UBoC’s Dominick Spracklen has been awarded a 2015 Philip Leverhulme Prize in recognition of his research in understanding interactions between the Earth’s biosphere, atmosphere and climate and the way that these are being altered by human activity.
Dom’s recent work includes a Nature article which relates lowering deforestation rates in Brazil to improvements in air quality. This improved air quality can also be linked with improved human health (Reddington et al., 2015).
Leverhulme prizes are awarded to outstanding scholars who have made a substantial and recognised contribution to their particular field of study, recognised at an international level and whose future contributions are held to be of correspondingly high promise.
Philip Leverhulme Prizes commemorate the contribution to the work of the Trust made by Philip Leverhulme, the Third Viscount Leverhulme and grandson of the Founder. Each Prize has a value of £100,000 which can be used for any purpose which can advance the Prize holder’s research.
A new study led by UBoC scientists at the University of Leeds shows that the recent drop in Brazilian deforestation rates has improved air quality across South America, saving thousands of lives.
Each year in the Amazon, thousands of fires are lit to clear trees and vegetation in order to prepare the land for agriculture. Smoke from these fires causes a polluted haze over large areas of southern Brazil with serious consequences for human health.
UBoC’s long-standing partners, Size of Wales – a unique Welsh initiative tackling climate change by helping to preserve tropical forests – have made a bold decision to double their commitment – and protect an area double the size of the Principality.
Size of Wales have spent the last 5 years successfully raising funds to help sustain approximately 2 million hectares, (4.9m acres) in both Africa and South America – supporting 15 local forest projects which ensure that forests are kept standing – to benefit local communities and also tackle climate change. This downloadable report details their recent work.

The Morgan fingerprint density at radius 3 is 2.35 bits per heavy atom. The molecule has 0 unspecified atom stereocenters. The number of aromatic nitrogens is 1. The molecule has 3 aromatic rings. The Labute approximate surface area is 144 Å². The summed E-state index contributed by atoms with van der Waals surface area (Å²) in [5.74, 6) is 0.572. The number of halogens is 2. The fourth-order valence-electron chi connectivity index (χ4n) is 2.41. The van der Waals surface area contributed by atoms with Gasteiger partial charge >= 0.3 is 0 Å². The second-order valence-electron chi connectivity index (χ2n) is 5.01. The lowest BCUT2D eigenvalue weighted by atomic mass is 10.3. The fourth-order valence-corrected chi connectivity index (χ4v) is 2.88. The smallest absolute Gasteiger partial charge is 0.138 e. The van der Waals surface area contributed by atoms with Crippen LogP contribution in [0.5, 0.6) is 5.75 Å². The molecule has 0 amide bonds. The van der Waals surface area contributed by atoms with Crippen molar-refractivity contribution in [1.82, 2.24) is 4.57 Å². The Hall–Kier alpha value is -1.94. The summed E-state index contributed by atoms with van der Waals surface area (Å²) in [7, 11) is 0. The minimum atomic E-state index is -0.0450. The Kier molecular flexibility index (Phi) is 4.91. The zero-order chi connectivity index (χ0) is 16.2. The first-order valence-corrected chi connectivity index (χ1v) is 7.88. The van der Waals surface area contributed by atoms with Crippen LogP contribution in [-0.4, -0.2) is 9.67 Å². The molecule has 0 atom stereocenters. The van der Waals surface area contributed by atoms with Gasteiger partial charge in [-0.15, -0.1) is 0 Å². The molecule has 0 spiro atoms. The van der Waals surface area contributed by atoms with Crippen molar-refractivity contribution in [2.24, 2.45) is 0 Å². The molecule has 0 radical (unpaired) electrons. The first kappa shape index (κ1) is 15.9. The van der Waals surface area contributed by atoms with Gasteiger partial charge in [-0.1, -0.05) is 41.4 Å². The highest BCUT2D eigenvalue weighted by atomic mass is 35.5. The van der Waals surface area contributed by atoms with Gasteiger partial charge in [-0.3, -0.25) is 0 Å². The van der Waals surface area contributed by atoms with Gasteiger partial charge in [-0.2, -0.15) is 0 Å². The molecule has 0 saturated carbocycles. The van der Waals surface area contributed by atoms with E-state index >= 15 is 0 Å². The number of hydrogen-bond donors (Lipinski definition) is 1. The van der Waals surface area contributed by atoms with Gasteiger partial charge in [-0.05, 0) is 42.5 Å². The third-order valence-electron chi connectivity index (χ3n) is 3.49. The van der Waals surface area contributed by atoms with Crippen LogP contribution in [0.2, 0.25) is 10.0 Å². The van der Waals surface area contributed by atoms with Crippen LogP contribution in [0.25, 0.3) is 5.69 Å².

Unhealthy air quality in Singapore is back in the news again this week. In the last few days, the Pollutant Standards Index in Singapore reached 148 meaning that the air quality was “very unhealthy”. Unlike most cities in the world, this poor air quality is not caused by cars or industry but by forest fires.
One of UBoC’s friends at the University of York, Dr Andy Marshall, has discovered a new 20-metre tall tropical tree in East Africa – and he’s inviting schools to choose a name for this new species, through the Schools for Forests campaign.
Last week, members of the UBoC team visited Flamingo Land theme park and zoo to meet with members of the Collaboration for Integrated Research, Conservation and Learning (CIRCLE).
CIRCLE, a partnership between the University of York and Flamingo Land, carries out ground-breaking scientific research into conservation at both the local and global scale. UBoC have helped with CIRCLE’s conservation efforts by funding aspects of the Udzungwa Forest Project (UFP) in Tanzania. The UFP is based in the Magombera Forest and aims to conserve and research threatened species and their habitats, whilst improving the livelihoods of, and educating, local communities.
UBoC’s academic partners at the University of Leeds, the Leeds Ecosystem, Atmosphere and Forest (LEAF) research centre, officially launched on the 24th November 2014 with an event held in the School of Earth and Environment.
The aim of LEAF is to bring together all the forest-related research being conducted across the University of Leeds. By linking researchers across faculties, LEAF will strengthen existing collaborations and encourage new inter-departmental partnerships, establishing the University of Leeds as a leading national centre in forest research.
Over the weekend of 8th and 9th March, volunteers from UBoC, the Leeds Ecosystem, Atmosphere and Forest (LEAF) research centre, and academics from the University of Leeds joined forces with the Forestry Commission and successfully planted 4000 oak trees in the Lake District.
The tree planting was part of a push by the Forestry Commission to restore cleared felled upland commercial woodlands back to semi-natural woodlands.
Contrary to the widely held view, a recent study has demonstrated that old trees continue to sequester carbon at a greater rate than their younger counterparts.
An international team of scientists collated data on tree growth from 403 species across the world, including tropical, sub-tropical and temperate trees.
The team found that carbon accumulation does scale with size; the largest trees in the study were growing at a rate of over 600 kg per year! This happens because the increase in total leaf area, with increasing tree size, proves to be more important than the declining productivity of leaves as trees age.
United Bank of Carbon is a not-for-profit collaboration between businesses and environmental scientists, which protects and restores forests and other greenery, through environmentally and socially-responsible partnerships with local communities. We undertake research, support forest and woodland projects in the UK and the tropics that deliver CSR/PR benefits, provide carbon reduction consultancy, and arrange offsetting for unavoidable carbon emissions